Why is Emotional Intelligence Hard to Measure?
Updated: Sep 22, 2022
When having to work with others, emotional intelligence (EI) can separate good leaders from great leaders. Unlike IQ, emotional intelligence presents more complications when trying to measure.
But why is emotional intelligence hard to measure? The biggest reason that emotional intelligence is difficult to measure is that it relies upon a person’s ability to self-assess their abilities or for others to assess their abilities accurately. These tests are unable to determine skill level, instead, asking about the individual’s perception of their skills, which can be inaccurate.
“Self-analysis requires reconsideration of who we think we are. Self-awareness requires us to reassess where we came from and where we are going.” ― Kilroy J. Oldster, Dead Toad Scrolls
In addition to this, there are other reasons that make measuring emotional intelligence (EI) difficult. Below I will go through some of the challenges, currently, in trying to quantify a person’s EI.
It is a Relatively New Field of Study
Emotion Intelligence received its formal designation as a type of intelligence in the 1990s. Compare that to the first intelligence test, the Binet-Simon Scale which was published in 1905 and you can see that EI is a much newer concept than IQ.
Due to this, there is still a large amount of research being done on the most effective way of determining what a person’s EI level is, how to best quantify it, and how this information can most accurately be used. At the time of writing this, some large organizations find the current tests available as accurate at determining effectiveness in a workplace as a personality test. This lack of confidence in the current testing methods by these skeptics is driving researchers to find a better way to test the most relevant areas of EI and how to apply these to job performance and potential.
At the same time, there are corporations that are in full support of not only testing their teams but also educating them on the importance of improving EI.
If your emotional abilities aren’t in hand, if you don’t have self-awareness, if you are not able to manage your distressing emotions, if you can’t have empathy and have effective relationships, then no matter how smart you are, you are not going to get very far. -Daniel Goleman
It is a Hybrid of Personality and Ability
Emotional Intelligence is grouped into five dimensions including;
Self–awareness – The ability to self-identify feelings in the moment and use these to guide what reactions and decisions are best in the current moment or situation. Those with self-awareness have a realistic view of their current abilities and a grounded sense of self-confidence.
Self-regulation- The basis of self-regulation is being able to use emotions to improve vs derail the situation or task that is occurring. By having the ability to tailor the emotional response, ensuring it is the correct emotion, at the right level, and directed in the best way to the appropriate person, emotions can be used to move us towards our goals. When this does not happen, the emotion can hinder the desired outcome, causing further issues or damage to our goal. In addition, those with self-regulation are able to manage their emotional responses allowing them to better recover after a period of emotional distress.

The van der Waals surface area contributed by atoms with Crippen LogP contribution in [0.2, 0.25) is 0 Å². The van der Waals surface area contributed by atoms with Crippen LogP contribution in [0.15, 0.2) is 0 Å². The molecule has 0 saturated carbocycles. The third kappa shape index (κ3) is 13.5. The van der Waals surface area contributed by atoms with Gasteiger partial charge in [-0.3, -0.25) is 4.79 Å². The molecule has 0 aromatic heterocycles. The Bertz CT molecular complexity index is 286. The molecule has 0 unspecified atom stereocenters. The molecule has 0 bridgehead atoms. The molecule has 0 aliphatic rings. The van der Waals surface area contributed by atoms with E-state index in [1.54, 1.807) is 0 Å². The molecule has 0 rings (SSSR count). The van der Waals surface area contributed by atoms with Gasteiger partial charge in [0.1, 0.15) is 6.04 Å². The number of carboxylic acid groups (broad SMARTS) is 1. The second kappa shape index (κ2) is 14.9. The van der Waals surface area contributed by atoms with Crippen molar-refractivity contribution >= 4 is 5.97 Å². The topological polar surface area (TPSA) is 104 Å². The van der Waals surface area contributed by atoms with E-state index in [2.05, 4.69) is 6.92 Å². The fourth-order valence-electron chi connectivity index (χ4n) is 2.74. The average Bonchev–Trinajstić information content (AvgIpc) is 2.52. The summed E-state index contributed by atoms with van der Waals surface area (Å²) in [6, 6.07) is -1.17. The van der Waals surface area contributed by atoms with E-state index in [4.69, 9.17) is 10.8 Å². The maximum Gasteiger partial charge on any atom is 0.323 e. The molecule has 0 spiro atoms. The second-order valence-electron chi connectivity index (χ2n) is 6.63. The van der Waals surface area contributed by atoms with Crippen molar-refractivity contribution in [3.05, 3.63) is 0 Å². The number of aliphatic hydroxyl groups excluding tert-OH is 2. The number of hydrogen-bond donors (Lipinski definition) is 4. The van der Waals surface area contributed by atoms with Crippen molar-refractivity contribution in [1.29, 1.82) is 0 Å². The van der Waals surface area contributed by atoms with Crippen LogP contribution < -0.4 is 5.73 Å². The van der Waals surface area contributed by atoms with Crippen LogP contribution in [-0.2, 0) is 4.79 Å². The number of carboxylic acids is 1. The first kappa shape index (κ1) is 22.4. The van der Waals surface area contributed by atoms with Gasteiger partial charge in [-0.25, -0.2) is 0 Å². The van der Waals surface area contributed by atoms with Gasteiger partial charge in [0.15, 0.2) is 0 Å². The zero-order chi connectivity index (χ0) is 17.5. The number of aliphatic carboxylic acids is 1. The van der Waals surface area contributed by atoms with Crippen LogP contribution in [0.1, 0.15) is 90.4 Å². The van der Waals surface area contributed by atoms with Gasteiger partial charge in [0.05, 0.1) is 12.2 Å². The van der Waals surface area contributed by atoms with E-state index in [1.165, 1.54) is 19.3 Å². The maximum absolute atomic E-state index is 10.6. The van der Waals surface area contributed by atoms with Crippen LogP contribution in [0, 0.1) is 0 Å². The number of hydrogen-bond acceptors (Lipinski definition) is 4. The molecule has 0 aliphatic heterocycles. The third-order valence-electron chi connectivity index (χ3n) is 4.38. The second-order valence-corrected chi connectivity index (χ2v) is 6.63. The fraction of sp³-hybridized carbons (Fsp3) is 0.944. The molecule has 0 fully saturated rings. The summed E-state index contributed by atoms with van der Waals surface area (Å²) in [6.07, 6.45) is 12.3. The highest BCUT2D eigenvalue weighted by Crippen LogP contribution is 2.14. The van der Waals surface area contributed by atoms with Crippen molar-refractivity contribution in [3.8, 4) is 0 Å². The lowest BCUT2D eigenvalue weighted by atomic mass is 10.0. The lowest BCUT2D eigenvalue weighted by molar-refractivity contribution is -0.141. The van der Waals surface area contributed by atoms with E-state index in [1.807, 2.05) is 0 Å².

Motivation: This requires the individual to use their emotions and reactions to assist them in guiding and moving towards their individual desires and goals. They utilize their emotional responses to help push them forward in the face of adversity, overcoming setbacks and frustrations, while taking initiative to actively pursue goals.
Empathy: Those with empathy are able to experience another person’s emotions and feel what the other person is feeling.
Relationship management: When done correctly a person who is strong at managing relationships is able to handle their and others’ emotions effectively, accurately read the social situation and interact appropriately. They use these skills to navigate conflicts, build their teams and network, and foster strong relationships with others.
How a person acts or reacts is a part of their personality. Separating their skills out from their personality can become difficult and often causes confusion between what is part of their personality and what is their intelligence level.
Ultimately EI is how well an individual is able to understand and communicate their own emotions and how well they understand and manage the emotions of others. Having the knowledge, and understanding of our own and other people’s emotions, and what to do, does not always mean we have the skill set to do what we think we should. Although we may know that a friend needs a shoulder to cry on or to talk through an issue, we may not feel equipped to handle the situation and as such appear to be distant when we are protecting ourselves from what may trigger us by being a part of the situation. This issue will bring us to our next difficulty in measurement;